And in retrospect, the acceptation environment already had this error for a longer period.

The fix was really simple. That day, we did an extra update of production with this fix. And it went flawlessly.

I think most of these f*ckups are related to the good old "assumption... is the mother of all f*ckups". Yep, including mine.

Thanks for your stories/tips as well @michal_emphie

michal_emphie profile image
Michał Hadamik Author

Yep you got right, assumption is the worst

darthbob88 profile image
Raymond Price

One of my big fuckups- Some years ago, I was working as the front-end developer at an e-commerce service company, providing smaller online retailers with recommendation services. The way it worked was that we loaded, on each client page, a JS config file containing client-specific customizations, a platform-specific library, and a file containing the core functionality. This also predated JS build tools as a real Thing, so we had to load each file separately rather than a single bundle.

Well, one day I was asked to add a certain feature for a particular client; this was a simple thing, just converting a piece of data from some computer-readable form to something more human-friendly, so I just put the function in the platform file and put the lookup table it referenced in the core, so it'd be available to other platforms if they needed it. It all worked fine, so I uploaded it to our CDN and waited for the change to propagate out.

A few days later I got a call about our code breaking that client's site. Apparently the new platform file had propagated out, but the core file hadn't, so when my new function went looking for its lookup table, it couldn't find it and broke the website of actually our largest client.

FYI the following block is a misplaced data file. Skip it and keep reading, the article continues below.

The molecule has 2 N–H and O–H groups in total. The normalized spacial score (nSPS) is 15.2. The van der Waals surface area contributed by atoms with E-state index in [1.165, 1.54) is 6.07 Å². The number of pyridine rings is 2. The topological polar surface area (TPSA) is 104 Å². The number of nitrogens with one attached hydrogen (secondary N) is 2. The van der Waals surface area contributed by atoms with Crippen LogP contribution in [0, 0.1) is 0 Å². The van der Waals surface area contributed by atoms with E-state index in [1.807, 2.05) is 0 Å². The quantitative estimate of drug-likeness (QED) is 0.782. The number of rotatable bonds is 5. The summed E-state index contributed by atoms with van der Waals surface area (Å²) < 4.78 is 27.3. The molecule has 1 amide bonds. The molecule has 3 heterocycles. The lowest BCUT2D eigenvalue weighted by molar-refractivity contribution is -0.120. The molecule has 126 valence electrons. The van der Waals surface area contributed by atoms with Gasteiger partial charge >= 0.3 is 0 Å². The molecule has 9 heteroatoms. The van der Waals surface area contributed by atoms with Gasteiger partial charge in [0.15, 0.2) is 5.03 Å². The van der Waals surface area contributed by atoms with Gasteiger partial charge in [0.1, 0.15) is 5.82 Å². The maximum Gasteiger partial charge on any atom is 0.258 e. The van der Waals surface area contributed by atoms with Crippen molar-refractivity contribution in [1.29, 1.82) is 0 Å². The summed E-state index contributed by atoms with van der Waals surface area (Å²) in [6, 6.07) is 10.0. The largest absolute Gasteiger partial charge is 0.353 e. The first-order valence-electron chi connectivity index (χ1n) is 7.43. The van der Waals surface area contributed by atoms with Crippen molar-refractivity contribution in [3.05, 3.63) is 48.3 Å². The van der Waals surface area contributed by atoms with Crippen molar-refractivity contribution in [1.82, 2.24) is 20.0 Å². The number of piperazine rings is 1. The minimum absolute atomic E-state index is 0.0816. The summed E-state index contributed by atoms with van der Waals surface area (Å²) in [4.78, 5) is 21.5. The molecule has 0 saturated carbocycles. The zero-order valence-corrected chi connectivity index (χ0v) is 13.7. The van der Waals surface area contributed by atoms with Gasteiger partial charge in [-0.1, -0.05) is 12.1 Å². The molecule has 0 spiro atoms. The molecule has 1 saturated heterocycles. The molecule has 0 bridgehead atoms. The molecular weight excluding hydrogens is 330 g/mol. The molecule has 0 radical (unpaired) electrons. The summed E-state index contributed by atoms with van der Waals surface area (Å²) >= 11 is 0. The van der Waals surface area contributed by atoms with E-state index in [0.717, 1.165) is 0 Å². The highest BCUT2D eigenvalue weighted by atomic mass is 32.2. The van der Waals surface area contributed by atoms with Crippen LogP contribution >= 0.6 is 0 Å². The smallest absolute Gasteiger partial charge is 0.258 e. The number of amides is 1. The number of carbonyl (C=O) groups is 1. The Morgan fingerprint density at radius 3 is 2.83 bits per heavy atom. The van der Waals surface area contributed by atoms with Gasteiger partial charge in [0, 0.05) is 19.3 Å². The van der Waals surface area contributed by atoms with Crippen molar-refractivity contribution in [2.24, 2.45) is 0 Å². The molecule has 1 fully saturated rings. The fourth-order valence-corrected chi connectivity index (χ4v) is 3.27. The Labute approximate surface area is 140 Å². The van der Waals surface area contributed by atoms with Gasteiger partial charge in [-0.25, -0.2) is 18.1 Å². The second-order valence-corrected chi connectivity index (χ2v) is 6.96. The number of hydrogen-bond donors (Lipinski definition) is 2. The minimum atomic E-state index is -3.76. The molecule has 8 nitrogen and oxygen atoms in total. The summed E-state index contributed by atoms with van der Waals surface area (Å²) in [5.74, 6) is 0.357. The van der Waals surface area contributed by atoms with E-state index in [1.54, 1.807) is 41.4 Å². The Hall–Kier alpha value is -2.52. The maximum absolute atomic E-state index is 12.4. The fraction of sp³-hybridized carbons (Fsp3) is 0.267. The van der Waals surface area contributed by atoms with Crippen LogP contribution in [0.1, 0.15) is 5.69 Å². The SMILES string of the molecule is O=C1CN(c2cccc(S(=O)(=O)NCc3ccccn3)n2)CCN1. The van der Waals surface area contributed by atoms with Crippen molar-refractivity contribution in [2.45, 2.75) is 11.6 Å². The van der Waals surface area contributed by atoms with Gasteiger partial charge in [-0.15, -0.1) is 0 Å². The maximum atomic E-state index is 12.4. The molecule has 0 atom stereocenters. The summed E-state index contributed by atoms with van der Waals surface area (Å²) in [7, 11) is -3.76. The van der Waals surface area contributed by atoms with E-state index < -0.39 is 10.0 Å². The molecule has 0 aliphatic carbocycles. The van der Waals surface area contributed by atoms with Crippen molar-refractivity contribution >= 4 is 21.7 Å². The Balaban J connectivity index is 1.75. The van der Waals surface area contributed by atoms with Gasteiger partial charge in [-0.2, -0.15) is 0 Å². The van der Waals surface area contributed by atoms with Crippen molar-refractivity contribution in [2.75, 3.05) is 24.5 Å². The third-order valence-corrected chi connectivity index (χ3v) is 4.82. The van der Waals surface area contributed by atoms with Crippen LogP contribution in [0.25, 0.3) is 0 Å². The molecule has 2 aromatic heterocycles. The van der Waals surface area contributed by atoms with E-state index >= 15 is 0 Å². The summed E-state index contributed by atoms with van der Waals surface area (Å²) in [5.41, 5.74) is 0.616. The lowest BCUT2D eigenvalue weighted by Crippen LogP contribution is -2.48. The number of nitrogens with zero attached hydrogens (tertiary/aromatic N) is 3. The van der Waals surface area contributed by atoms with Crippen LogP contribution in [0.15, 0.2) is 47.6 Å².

Lesson learned:

  • We added a cachebuster to our URLs after that, so we could guarantee that any client got the newest version of our code.
  • I changed my code so it would gracefully handle a vital field being null.
michal_emphie profile image
Michał Hadamik Author

Yep, learning on own fault's is really hard thing, I'm glad you have found any conclusions after this :)

bartjaskulski profile image
Bartek Jaskulski

Great article!
Let me share one fuckup of my own in return.

I've been deploying WordPress plugin to repository with important change to database schema. I've consulted it with other developers in my company, as it was supposed to be a bit longer operation, but executed only once, directly after plugin update. It all went well during QA, new version seamlessly introduced change and acknowledged that update has been made and isn't required anymore - as expected.

I did not take into account one matter. Instantly after plugin update there may be multiple requests during period between dispatching changes to database and storing the info about successful execution. Enough to trigger the same change more than once, resulting in never ending process, usually finished by PHP timeout instead of expected flag about completed migration.

Well, it have influenced some website owners, fortunately not a large amount (out of around 10k users) as the bugfix was introduced at most an hour after first deploy. Nevertheless, I managed to DDOS not only some of our users, but also main website of my own company 😅

What did I learn? When it comes to database, always proceed with the highest caution and generally befriend with mutexes.

michal_emphie profile image
Michał Hadamik Author

With Wordpress plugins you need to be really careful :)

wakywayne profile image

Very useful thanks for sharing

fsgha profile image

Hey there can you help me with php and my sql connection with website